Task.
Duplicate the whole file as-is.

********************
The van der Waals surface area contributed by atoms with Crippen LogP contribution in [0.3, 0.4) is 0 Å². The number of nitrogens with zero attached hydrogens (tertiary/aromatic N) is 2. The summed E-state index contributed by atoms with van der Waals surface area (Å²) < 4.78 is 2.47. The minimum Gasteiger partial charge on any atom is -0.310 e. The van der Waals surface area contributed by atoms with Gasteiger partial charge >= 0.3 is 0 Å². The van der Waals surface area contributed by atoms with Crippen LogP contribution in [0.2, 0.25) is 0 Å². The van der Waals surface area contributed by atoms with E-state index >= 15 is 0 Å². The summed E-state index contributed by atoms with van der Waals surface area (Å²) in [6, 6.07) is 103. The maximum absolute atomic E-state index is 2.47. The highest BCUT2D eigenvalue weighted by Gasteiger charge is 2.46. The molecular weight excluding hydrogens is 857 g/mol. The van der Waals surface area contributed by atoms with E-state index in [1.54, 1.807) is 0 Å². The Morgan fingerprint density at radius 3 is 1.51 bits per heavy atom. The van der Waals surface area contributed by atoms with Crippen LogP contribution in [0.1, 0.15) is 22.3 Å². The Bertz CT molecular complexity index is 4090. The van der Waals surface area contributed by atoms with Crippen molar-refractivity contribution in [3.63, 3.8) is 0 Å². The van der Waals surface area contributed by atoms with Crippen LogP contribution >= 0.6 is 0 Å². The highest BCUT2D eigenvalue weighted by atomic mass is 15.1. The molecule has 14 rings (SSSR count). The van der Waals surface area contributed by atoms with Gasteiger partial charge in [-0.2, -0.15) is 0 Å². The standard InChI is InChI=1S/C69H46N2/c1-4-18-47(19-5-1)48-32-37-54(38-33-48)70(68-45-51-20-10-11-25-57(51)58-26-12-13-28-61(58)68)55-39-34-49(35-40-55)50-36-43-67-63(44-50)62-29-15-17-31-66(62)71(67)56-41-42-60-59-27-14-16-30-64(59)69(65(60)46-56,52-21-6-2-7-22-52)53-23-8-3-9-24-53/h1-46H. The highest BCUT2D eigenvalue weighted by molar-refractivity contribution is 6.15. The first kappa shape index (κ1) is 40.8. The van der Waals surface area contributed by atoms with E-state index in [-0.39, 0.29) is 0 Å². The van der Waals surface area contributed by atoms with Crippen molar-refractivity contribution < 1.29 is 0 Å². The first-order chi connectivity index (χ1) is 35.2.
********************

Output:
The van der Waals surface area contributed by atoms with Crippen LogP contribution in [0.3, 0.4) is 0 Å². The number of nitrogens with zero attached hydrogens (tertiary/aromatic N) is 2. The summed E-state index contributed by atoms with van der Waals surface area (Å²) < 4.78 is 2.47. The minimum Gasteiger partial charge on any atom is -0.310 e. The van der Waals surface area contributed by atoms with Gasteiger partial charge >= 0.3 is 0 Å². The van der Waals surface area contributed by atoms with Crippen LogP contribution in [0.2, 0.25) is 0 Å². The van der Waals surface area contributed by atoms with E-state index >= 15 is 0 Å². The summed E-state index contributed by atoms with van der Waals surface area (Å²) in [6, 6.07) is 103. The maximum absolute atomic E-state index is 2.47. The highest BCUT2D eigenvalue weighted by Gasteiger charge is 2.46. The molecular weight excluding hydrogens is 857 g/mol. The van der Waals surface area contributed by atoms with E-state index in [1.54, 1.807) is 0 Å². The Morgan fingerprint density at radius 3 is 1.51 bits per heavy atom. The van der Waals surface area contributed by atoms with Crippen LogP contribution in [0.1, 0.15) is 22.3 Å². The Bertz CT molecular complexity index is 4090. The van der Waals surface area contributed by atoms with Crippen molar-refractivity contribution in [3.63, 3.8) is 0 Å². The van der Waals surface area contributed by atoms with Crippen LogP contribution >= 0.6 is 0 Å². The highest BCUT2D eigenvalue weighted by atomic mass is 15.1. The molecule has 14 rings (SSSR count). The van der Waals surface area contributed by atoms with Gasteiger partial charge in [-0.2, -0.15) is 0 Å². The standard InChI is InChI=1S/C69H46N2/c1-4-18-47(19-5-1)48-32-37-54(38-33-48)70(68-45-51-20-10-11-25-57(51)58-26-12-13-28-61(58)68)55-39-34-49(35-40-55)50-36-43-67-63(44-50)62-29-15-17-31-66(62)71(67)56-41-42-60-59-27-14-16-30-64(59)69(65(60)46-56,52-21-6-2-7-22-52)53-23-8-3-9-24-53/h1-46H. The highest BCUT2D eigenvalue weighted by molar-refractivity contribution is 6.15. The first kappa shape index (κ1) is 40.8. The van der Waals surface area contributed by atoms with E-state index in [-0.39, 0.29) is 0 Å². The van der Waals surface area contributed by atoms with Crippen molar-refractivity contribution < 1.29 is 0 Å². The first-order chi connectivity index (χ1) is 35.2.